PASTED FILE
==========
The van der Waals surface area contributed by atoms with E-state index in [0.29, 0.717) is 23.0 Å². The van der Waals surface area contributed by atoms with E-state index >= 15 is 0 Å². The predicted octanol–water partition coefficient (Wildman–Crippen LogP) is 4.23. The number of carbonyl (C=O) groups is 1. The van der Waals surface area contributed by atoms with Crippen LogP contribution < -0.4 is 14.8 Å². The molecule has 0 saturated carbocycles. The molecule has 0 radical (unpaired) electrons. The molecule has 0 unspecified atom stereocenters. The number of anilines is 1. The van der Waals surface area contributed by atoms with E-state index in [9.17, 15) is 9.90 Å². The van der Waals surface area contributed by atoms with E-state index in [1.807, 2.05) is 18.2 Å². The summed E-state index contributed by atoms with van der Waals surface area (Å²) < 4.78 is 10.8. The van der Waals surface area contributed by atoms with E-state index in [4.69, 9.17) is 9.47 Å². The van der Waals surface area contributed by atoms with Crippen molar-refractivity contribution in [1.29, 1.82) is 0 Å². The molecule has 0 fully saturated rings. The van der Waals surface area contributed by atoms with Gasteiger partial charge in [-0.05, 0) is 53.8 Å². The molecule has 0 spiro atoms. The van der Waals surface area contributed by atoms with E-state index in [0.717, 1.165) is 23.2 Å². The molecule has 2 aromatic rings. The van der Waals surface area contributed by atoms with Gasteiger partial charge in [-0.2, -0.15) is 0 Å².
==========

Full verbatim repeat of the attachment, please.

The van der Waals surface area contributed by atoms with E-state index in [0.29, 0.717) is 23.0 Å². The van der Waals surface area contributed by atoms with E-state index >= 15 is 0 Å². The predicted octanol–water partition coefficient (Wildman–Crippen LogP) is 4.23. The number of carbonyl (C=O) groups is 1. The van der Waals surface area contributed by atoms with Crippen LogP contribution < -0.4 is 14.8 Å². The molecule has 0 saturated carbocycles. The molecule has 0 radical (unpaired) electrons. The molecule has 0 unspecified atom stereocenters. The number of anilines is 1. The van der Waals surface area contributed by atoms with E-state index in [9.17, 15) is 9.90 Å². The van der Waals surface area contributed by atoms with E-state index in [1.807, 2.05) is 18.2 Å². The summed E-state index contributed by atoms with van der Waals surface area (Å²) < 4.78 is 10.8. The van der Waals surface area contributed by atoms with E-state index in [4.69, 9.17) is 9.47 Å². The van der Waals surface area contributed by atoms with Crippen molar-refractivity contribution in [1.29, 1.82) is 0 Å². The molecule has 0 fully saturated rings. The van der Waals surface area contributed by atoms with Gasteiger partial charge in [-0.05, 0) is 53.8 Å². The molecule has 0 spiro atoms. The van der Waals surface area contributed by atoms with E-state index in [0.717, 1.165) is 23.2 Å². The molecule has 2 aromatic rings. The van der Waals surface area contributed by atoms with Gasteiger partial charge in [-0.2, -0.15) is 0 Å².